Brand has traveled a similar path, albeit with better stats. Chosen No. 1 by the Bulls in 1999, Brand first had to deal with the specter of Michael Jordan, who had just retired a year earlier. And although Brand produced immediately, averaging 20 points and 10 rebounds as a rookie, the Bulls lost 65 games, which fed another unflattering narrative: that Brand was a player who put up big numbers on bad teams.

The 1999 class was a talented group, featuring Steve Francis (No. 2), Baron Davis (No. 3), Lamar Odom (No. 4), Richard Hamilton (No. 7) and Shawn Marion (No. 9). That meant every night, someone was whispering to Brand, "Did you see Francis get 30? Did you see Odom's triple-double?"

"And you feel that pressure, too," Brand said.

There have been busts at No. 2 and 3, and throughout the lottery. But those names are more quickly forgotten.

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The preps-to-pros wave of the late 1990s, followed by the one-and-done wave of the last 10 years, has made the draft all the more difficult for teams. Today's top prospects are generally younger and less seasoned than rookies of earlier generations. So it often takes longer for a No. 1 pick to blossom.

It's rare now for a rookie to lead his team to the playoffs, as Rose did in 2009. It took Howard (No. 1 in 2004) three years to make the playoffs. Davis (No. 1 in 2012) was a star by his second season, but also needed three years to make the postseason. Wall (No. 1 in 2010) was hampered by injuries and lousy rosters for three years, finally making the playoffs in his fourth season.

WASHINGTON - JUNE 25: Draft pick John Wall of the Washington Wizards signs autographs during a press conference at the Verizon Center on June 25, 2010 in Washington, DC. NOTE TO USER: User expressly acknowledges and agrees that, by downloading and or usin
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"You're No. 1, you're going to definitely go through some tough situations, with a team that's rebuilding," Wall said. "And they want you to end up becoming…that franchise type of guy. And it takes time. And you have to deal with it."

No. 1 picks offer no guarantee of success. Of the 20 players taken No. 1 from 1990 to 2009, just three led teams to championships: Shaquille O'Neal, Tim Duncan and LeBron James. And James and O'Neal did so after leaving the teams that drafted them. (Glenn Robinson, No. 1 in 1994, won a ring as a Spurs reserve in 2005.)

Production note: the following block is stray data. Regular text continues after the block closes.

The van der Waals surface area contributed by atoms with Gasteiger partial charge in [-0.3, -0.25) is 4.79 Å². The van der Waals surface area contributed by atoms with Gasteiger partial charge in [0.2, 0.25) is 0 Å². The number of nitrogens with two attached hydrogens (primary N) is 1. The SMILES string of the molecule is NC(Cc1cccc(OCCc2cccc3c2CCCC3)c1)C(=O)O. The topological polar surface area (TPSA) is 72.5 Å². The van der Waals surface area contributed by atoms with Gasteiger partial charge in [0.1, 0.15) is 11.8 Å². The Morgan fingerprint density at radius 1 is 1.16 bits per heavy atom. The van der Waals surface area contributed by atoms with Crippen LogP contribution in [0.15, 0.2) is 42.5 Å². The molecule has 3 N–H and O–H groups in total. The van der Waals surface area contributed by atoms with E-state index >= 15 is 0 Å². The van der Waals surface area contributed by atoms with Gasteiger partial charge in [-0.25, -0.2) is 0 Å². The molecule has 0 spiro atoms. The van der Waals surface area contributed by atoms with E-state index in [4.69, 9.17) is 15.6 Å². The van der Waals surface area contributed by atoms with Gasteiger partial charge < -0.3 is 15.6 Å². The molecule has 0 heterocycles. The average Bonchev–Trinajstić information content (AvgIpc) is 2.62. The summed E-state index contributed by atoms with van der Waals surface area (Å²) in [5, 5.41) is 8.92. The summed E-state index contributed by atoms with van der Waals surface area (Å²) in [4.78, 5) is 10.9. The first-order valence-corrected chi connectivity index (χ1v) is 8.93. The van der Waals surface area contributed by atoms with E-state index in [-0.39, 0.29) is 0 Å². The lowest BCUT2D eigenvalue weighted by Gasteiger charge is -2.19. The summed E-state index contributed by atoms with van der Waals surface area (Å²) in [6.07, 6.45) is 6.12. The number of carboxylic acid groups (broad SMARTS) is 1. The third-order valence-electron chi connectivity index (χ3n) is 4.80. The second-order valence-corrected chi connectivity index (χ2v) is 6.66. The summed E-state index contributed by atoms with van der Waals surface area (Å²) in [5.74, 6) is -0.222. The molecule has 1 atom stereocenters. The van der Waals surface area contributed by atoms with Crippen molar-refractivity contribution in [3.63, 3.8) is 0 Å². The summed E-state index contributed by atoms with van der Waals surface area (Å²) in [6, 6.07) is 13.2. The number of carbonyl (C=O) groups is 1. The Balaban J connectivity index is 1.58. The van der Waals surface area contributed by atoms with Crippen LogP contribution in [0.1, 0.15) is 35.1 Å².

Fourteen of the 20 did make at least one All-Star team. But half of them had fairly ordinary careers.

Some No. 1s were derailed by injuries (Greg Oden, 2007), while others either lacked the proper drive or the right support or simply were not as talented as the scouts believed.

The experience is still fresh for Wiggins, who was recently named Rookie of the Year after averaging 16.9 points per game this season. Drafted by Cleveland last June, Wiggins was later traded to Minnesota for three-time All-Star Kevin Love, adding another layer of pressure. The early returns for Wiggins were shaky, and by late December he was already being picked apart as a potential bust. He rallied in the latter half of the season, averaging 20 points and shooting 45 percent after the All-Star break.

"If you're the No. 1 pick, I feel like people expect you to come to the league right away and put up numbers, have big games," Wiggins said. "I'm sure I lived up to some people's expectations, but there's a lot of people that thought I was going to be a lot better, or a lot worse."

MINNEAPOLIS, MN - APRIL 1: Andrew Wiggins #22 of the Minnesota Timberwolves goes for the layup against the Toronto Raptors during the game on April 1, 2015 at Target Center in Minneapolis, Minnesota. NOTE TO USER: User expressly acknowledges and agrees th
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At least Wiggins was accustomed to the scrutiny. He had been on the radar of NBA scouts since his sophomore year of high school, and on magazine covers long before he starred as a freshman at Kansas. And while stardom is not assured, he has demonstrated, rather quickly, that he belongs in the NBA.

The experience has been much tougher for Wiggins' teammate, Anthony Bennett, the No. 1 pick in 2013. Bennett, who was also chosen by the Cavaliers, is already engraved on the list of all-time draft busts. He averaged a modest 5.2 points this past season, which was at least an improvement from his rookie year, when he battled health and conditioning issues and could hardly make a shot.

The whispers of "bust" came quickly"I think it was my first couple games," Bennett said.

Also worth noting: No one had ever pegged Bennett as a No. 1 pick. The Cavaliers shocked everyone, taking Bennett at the top of an exceptionally weak draft class.

"I was shocked," Bennett said. "Shocked, happy, just excited for everything."

Is it Bennett's fault that the Cavs made him the top pick? No. But it is his namenot that of former general manager Chris Grantthat turns up in the Google search for draft busts. That is the burden of being No. 1.

Next month, it will likely be Towns, or Okafor, or Russell, who will inherit this complex honor. He will hear his name called, hug his family and friends, walk across the stage, shake hands with commissioner Adam Silver and pull on the first baseball cap of the evening.

"Every kid's dream," Wiggins said.

"Surreal," Davis said.

"It's a lot that comes your way," Rose said, sounding a slight cautionary note, "but if you're ready for it, it's a blessing."

The moment only comes once. The label endures for a lifetime.

Howard Beck covers the NBA for Bleacher Report and is a co-host of NBA Sunday Tip, 9-11 a.m. ET on SiriusXM Bleacher Report Radio. Follow him on Twitter, @HowardBeck.